Reliance is South Asia's largest CDMA player and pays a hefty royalty to Qualcomm for using the technology for providing telecom services across the country.
Qualcomm team led by its CEO Pal Jacob was in India last week and held discussions with Anil Ambani over the contentious issue of royalty. According to sources, Qualcomm declined to negotiate on royalty but offered volume discounts on handsets.
Qualcomm, listed on Nasdaq, share prices dropped nearly 15 per cent in the month of June on the back of various negative reports including Reliance Communication.
Qualcomm scrip was quoting at $47.05 on June 1 and was down by 14.8 per cent on June 30 at $40.07. The CDMA operators are also facing tough times vis-à-vis their counterparts using GSM technology for allocation of frequency as they have been getting nearly half the spectrum compared to GSM operators.
Royalty and spectrum issues have been forcing the operators to rethink over the usage of technology for their telecom operations.
Although, Qualcomm is understood to have said that they would discuss the matter with equipment manufacturers in order to look at reducing handset prices based on large volumes, Reliance is bent upon lowering the royalty payment.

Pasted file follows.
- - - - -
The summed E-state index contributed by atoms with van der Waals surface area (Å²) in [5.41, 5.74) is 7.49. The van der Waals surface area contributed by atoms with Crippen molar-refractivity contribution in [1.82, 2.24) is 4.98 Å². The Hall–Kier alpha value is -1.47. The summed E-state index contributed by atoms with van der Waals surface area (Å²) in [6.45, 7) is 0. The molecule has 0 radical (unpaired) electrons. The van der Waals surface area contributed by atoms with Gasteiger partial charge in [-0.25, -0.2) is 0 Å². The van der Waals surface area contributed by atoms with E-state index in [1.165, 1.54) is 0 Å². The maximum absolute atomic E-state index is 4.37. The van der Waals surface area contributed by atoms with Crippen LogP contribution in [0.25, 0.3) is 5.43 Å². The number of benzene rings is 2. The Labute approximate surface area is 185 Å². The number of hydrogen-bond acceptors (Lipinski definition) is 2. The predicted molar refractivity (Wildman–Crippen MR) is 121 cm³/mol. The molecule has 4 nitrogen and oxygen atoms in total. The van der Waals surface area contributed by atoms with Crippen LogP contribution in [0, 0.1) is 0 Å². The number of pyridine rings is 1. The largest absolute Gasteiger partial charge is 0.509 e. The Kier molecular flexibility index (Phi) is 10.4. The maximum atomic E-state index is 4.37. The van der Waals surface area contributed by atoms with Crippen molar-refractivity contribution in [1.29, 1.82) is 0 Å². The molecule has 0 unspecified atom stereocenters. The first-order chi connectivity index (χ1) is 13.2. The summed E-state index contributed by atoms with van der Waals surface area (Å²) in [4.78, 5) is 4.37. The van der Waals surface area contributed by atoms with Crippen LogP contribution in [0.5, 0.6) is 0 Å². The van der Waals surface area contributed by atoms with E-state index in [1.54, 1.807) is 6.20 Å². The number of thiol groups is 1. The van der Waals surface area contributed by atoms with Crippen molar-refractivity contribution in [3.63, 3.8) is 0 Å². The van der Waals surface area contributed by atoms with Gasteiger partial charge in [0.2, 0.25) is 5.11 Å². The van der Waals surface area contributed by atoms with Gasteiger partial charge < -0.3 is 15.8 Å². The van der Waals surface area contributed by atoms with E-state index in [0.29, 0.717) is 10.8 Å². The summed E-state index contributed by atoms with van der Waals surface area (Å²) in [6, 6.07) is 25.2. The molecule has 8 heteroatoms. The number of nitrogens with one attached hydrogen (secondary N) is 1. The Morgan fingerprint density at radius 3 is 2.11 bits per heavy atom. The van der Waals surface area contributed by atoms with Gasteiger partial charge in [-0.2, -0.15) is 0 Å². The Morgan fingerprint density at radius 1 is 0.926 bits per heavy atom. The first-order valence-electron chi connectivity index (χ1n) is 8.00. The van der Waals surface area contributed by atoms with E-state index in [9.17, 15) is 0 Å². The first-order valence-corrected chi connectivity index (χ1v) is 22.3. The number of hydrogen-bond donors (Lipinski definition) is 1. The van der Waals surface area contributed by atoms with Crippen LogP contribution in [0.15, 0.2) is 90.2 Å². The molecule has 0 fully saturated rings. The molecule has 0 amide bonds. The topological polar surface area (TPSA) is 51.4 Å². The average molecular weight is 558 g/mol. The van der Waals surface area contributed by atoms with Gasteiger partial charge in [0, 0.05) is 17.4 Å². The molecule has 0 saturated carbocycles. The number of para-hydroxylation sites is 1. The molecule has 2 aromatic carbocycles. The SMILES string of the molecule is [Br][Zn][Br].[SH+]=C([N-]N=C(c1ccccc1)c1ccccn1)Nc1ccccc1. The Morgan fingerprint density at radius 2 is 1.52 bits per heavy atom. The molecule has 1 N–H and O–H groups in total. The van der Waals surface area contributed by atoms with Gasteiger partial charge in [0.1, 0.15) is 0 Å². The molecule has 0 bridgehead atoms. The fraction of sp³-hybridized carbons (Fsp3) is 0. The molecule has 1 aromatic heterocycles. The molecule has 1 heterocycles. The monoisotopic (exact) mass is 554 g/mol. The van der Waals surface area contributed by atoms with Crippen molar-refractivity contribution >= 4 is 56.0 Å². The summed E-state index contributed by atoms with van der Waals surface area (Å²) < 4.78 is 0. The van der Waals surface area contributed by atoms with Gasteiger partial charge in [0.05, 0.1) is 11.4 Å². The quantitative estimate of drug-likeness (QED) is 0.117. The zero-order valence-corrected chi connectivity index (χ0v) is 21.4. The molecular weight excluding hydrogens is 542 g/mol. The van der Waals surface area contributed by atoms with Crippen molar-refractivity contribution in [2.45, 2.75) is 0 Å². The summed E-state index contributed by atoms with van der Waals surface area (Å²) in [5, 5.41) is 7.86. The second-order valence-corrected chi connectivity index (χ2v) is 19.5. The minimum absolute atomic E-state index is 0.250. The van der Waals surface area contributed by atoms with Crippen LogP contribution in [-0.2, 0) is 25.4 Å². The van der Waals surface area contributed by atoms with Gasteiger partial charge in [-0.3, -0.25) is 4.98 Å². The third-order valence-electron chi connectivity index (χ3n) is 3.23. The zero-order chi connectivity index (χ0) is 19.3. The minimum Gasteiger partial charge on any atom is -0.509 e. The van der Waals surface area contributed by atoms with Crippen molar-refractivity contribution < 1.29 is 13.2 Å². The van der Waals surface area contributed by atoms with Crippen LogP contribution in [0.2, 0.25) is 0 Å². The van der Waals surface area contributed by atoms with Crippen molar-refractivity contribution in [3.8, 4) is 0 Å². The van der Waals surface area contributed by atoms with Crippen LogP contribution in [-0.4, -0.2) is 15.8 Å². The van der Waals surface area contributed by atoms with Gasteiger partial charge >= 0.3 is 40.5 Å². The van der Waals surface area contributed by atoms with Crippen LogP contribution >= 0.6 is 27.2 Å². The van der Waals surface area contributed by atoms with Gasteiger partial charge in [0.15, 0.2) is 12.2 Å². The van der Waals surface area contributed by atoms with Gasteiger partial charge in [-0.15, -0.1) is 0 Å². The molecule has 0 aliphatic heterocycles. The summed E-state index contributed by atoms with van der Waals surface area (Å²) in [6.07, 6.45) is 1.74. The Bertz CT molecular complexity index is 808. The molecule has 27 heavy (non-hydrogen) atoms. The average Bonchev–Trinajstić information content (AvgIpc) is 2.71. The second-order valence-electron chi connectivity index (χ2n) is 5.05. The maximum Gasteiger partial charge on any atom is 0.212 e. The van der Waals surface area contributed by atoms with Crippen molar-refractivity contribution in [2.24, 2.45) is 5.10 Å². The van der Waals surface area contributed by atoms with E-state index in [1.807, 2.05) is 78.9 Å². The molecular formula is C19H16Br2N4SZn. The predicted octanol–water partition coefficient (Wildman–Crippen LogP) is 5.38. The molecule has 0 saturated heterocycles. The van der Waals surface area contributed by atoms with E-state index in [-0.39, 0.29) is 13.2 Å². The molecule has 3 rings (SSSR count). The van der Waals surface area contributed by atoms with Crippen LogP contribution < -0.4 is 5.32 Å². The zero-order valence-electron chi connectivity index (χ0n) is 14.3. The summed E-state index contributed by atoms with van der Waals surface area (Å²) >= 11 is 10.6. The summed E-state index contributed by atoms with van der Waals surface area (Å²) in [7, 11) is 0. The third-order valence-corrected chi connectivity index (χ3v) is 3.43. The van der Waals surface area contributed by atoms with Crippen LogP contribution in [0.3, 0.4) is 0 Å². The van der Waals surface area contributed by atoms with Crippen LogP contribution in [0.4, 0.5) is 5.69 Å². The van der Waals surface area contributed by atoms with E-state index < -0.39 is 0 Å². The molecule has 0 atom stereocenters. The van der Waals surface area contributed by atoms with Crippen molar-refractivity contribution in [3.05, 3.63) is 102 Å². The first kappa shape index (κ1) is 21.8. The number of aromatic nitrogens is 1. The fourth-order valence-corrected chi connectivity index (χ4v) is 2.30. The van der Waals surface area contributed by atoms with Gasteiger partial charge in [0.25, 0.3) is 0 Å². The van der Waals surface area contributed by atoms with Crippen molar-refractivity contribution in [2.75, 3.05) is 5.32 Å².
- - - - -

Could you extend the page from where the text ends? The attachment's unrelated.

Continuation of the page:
Reliance Communications had recently approached the government, seeking spectrum to start GSM-based mobile services in Delhi and Mumbai and later to enter in other parts of the country. The company presently operates GSM services in eastern states.
According to a recent report from Global Mobile Service Association, as many as 25 CDMA operators worldwide, including Reliance, are contemplating to switch over to the GSM family.
With a drop of nearly 15 per cent in its share price, Qualcomm has considerably underperformed in the broader market indices such as Dow Jones Industrial Average and Nasdaq Composite Index.
While DJIA lost less than 1 per cent between June 1-30, Nasdaq index shed nearly 5 per cent during the same period.
Qualcomm's market capitalisation dropped to nearly $67.2 billion as on June 30, from nearly $78.9 billion at the beginning of the month.
Besides the Reliance issue, there have been a host of negative news for Qualcomm in the recent past - such as reports of Nokia seeking to abandon its CDMA joint venture with Sanyo and withdraw from CDMA handset production, Brazil's major CDMA operator Vivo sounding out vendors regarding the GSM deployment.
Incidentally, Qualcomm's stock was present in the top-pick portfolio of a number of market research analysts with a positive rating before the spate of negative news reports started flowing in for the company, that has dragged its share price to even below its 2005-end level.
The stock had closed at $43.08 on the last trading session of 2005 on Nasdaq.